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Skin Cancer: What You Should Know

May is Skin Cancer Awareness Month. As the expert in keeping your skin safe and healthy, spreading awareness about skin cancer is one of the most important parts of being a Dermatologist. Here’s what you should know.

According to the Skin Cancer Foundation, “with over 5 million cases diagnosed in the United States each year, skin cancer is America’s most common cancer. ”  Things that put you at risk for skin cancer are what we call risk factors. Some of the risk factors for skin cancer include:

  • Indoor Tanning
  • Sunburns
  • Skin Type
  • Unprotected exposure to UVA/UVB rays
  • Genetics
  • Atypical Moles
  • Medications that suppress immune system

Indoor Tanning & Skin Cancer

After 1 indoor tanning session before the age of 35, the risk of life-threatening melanoma increases by 75% (1) While we may desire a golden glow, our skin is better off without one. Anytime our skin gets a tan, what’s actually happening is DNA cell damage to the outermost layer of the skin due to exposure to Ultraviolet (UV) Radiation. Melanin is then produced by the skin cells in order to protect your skin, which results in a darker appearance. This process also speeds up the visible aging of the skin.

UV Radiation Exposure, Sunburn, Skin Type, & Genetics

There are two types of UV Radiation that is produced by the Sun that are proven to contribute to the risk of skin cancer. These are UVA and UVB rays. UVA rays are the longer wavelength of the two and is associated with skin aging, and UVB are shorter wavelengths and are associating with skin burning.

Both of these are dangerous for the skin as they do a great deal of harm; they cause changes in the DNA of the skin cells that cause mutations (possible skin cancer) and premature aging.

Most of us have gotten a sunburn, especially when we are in our childhood years and didn’t really think anything of it. The thing that we don’t realize is how damaging sunburns actually are to our skin. When we do not use proper sun protection and get a sunburn, our skin has an inflammatory response because it is damaged by UV Radiation. Our skin will produce melanin, to protect our skin from the damage, and if the damage is severe enough our skin will start to peel. The peeling process is the body shedding the damaged cells.

Some people are more prone to getting sunburns, which has to do with our genetics and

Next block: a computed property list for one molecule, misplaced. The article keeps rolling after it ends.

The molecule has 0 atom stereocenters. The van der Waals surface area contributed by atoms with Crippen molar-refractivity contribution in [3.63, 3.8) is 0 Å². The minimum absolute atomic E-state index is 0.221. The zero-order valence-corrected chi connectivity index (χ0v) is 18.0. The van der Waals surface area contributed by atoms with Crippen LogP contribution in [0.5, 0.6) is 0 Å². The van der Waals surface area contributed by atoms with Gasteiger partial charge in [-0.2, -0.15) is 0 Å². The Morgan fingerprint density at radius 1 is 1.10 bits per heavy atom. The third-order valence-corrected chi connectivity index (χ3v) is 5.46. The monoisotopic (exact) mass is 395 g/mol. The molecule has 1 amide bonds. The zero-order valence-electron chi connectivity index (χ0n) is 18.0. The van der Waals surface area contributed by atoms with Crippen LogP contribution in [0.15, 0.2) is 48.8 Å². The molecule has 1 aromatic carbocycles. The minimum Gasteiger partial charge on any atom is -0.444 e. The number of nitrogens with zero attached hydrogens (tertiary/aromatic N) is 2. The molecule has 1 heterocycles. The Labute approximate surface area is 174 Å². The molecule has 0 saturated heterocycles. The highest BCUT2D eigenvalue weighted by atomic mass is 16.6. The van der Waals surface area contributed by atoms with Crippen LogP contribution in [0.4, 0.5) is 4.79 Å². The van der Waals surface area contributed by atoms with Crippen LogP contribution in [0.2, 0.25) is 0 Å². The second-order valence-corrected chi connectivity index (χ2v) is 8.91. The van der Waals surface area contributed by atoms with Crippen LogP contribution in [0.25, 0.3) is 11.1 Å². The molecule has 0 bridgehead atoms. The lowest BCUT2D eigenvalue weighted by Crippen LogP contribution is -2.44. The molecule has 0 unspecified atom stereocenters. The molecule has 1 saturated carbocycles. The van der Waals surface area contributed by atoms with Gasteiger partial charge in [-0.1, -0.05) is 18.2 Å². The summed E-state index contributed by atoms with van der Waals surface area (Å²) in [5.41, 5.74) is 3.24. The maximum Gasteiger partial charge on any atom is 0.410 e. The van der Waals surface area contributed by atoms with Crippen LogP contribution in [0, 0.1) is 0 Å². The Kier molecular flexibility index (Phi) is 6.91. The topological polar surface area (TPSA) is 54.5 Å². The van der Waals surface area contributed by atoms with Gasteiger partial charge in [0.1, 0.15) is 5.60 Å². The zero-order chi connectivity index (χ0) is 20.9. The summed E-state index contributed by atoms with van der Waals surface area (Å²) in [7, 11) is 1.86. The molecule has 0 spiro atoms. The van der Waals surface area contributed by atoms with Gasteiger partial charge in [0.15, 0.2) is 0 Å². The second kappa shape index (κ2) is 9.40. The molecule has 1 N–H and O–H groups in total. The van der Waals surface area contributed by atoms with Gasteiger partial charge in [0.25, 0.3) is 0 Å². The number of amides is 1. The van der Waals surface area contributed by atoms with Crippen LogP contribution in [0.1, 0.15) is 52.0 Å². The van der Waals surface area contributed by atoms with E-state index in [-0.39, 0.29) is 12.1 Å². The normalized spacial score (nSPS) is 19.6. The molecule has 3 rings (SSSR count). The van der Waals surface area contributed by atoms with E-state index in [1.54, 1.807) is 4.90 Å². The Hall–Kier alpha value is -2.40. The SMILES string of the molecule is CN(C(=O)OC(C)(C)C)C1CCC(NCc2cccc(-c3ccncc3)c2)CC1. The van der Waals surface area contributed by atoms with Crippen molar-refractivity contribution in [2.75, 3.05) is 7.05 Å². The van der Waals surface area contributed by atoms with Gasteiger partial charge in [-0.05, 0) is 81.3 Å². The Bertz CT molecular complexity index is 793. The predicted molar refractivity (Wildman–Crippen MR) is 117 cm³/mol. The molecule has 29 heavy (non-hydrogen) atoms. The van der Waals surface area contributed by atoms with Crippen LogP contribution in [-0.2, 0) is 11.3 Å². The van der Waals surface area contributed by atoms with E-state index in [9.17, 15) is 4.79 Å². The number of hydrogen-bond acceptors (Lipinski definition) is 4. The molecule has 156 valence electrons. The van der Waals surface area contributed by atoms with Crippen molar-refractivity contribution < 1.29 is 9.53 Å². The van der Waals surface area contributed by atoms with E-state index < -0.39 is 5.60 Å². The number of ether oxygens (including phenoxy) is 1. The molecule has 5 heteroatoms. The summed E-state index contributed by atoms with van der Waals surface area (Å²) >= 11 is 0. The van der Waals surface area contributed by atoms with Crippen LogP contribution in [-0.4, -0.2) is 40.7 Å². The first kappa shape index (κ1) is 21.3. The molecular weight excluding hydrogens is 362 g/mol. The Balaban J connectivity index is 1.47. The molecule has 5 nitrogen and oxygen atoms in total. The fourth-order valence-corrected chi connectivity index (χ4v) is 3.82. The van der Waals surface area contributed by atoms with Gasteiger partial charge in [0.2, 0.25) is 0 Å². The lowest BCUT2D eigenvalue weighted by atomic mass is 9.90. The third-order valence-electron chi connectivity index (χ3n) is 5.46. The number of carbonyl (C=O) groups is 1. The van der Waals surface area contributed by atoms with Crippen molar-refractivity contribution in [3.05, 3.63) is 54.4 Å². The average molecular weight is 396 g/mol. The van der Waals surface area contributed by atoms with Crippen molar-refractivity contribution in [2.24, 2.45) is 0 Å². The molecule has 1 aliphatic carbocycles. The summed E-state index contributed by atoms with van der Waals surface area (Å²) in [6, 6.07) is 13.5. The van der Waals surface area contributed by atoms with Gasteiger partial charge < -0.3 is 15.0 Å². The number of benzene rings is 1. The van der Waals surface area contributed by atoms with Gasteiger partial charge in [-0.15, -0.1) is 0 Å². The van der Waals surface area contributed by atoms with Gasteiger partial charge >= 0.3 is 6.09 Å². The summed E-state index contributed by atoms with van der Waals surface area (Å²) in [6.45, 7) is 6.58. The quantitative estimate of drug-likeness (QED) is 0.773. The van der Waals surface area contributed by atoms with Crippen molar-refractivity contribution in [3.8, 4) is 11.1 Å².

how much melanin our skin produces as it is damaged. Some produce more for protection (causing a ‘tan’ which is just a sign of cellular damage) and other’s don’t, which leads to sunburn. Our skin type also determines the susceptibility, with fair skinned folks being at the greatest risk, as well as those with red hair. Sunburns are skin injuries, and contribute directly to skin cancer: “research shows that the UV rays that damage skin can also alter a tumor-suppressing gene, giving injured cells less chance to repair before progressing to cancer.” (Skincancer.org)

Atypical Moles

When we say “atypical moles” we are referring to moles that have an unusual appearance under the microscope. People that have 10 or more atypical moles are 12x more at risk for developing melanoma than those without.  It is imperative to be vigilant in keeping track of the moles that you have on your skin so that if anything ever looks concerning to you or it changes in appearance you can see your Dermatologist for evaluation right away. Those that have multiple atypical moles as well as those with risk factors for Melanoma (fair skin, light eyes, light hair, freckles, Photosensitivity, personal or family history of Skin Cancer, tanning difficulties, as well as frequent sunburns) need to be even more aware of their skin.

When evaluating a mole, we use the ABCDE method. This is used for warning signs of atypical moles and Melanoma. 

Asymmetry. Melanomas are often not symmetrical if you draw a line down the middle and compare.

Border. Common moles tend to have smooth even borders. Melanomas often have notched, scalloped or uneven borders.

Color. Melanomas tend to appear with multiple shades of brown and even black as opposed to common moles.

Diameter and Dark. Usually, lesions the size of a pencil eraser are concerning. That equates to about 6mm or 1/4 inches in diameter.

Evolving. It is important to recognize if anything on your body is changing in any way or starts crusting, bleeding, or oozing.

Unlike most forms of cancer though, there are many things
we can do to take preventative steps.

You cannot change your genetics, but you CAN change your effort in protecting your skin. It is never too late to start increasing your sun protection efforts. The damage from the sun is cumulative and happens over time.

However, In order to reduce your risk of developing skin cancer, you must make bold and consistent moves to protect your skin from the Sun’s energy.

Here are some steps you can take to help lower your risk of developing skin cancer:

  • Stop indoor tanning. UVA rays are the main type of light in tanning beds, and UVA rays are proven to contribute to skin cancer. Do not make efforts to tan at all, as no tan is a safe tan as the “tanning” effect is your skins response to protect itself from injury.
  • Use sunscreen daily. Apply sunscreen to all exposed areas of your body. Reapply throughout the day, even if you are inside or it is cloudy. UVA rays cannot be mitigated by glass or clouds.
  • Use sun protective clothing.
  • Avoid the sun when it is at its most intense time, between 10am-4pm.
  • Consider taking a Vitamin D supplement for Melanoma prevention. Some studies have shown that proper levels of Vitamin D helps with Melanoma outcomes.
  • Get regular skin checks with your Dermatologist!

You can also read more on how to keep your skin safe from the sun in our previous blog, here.

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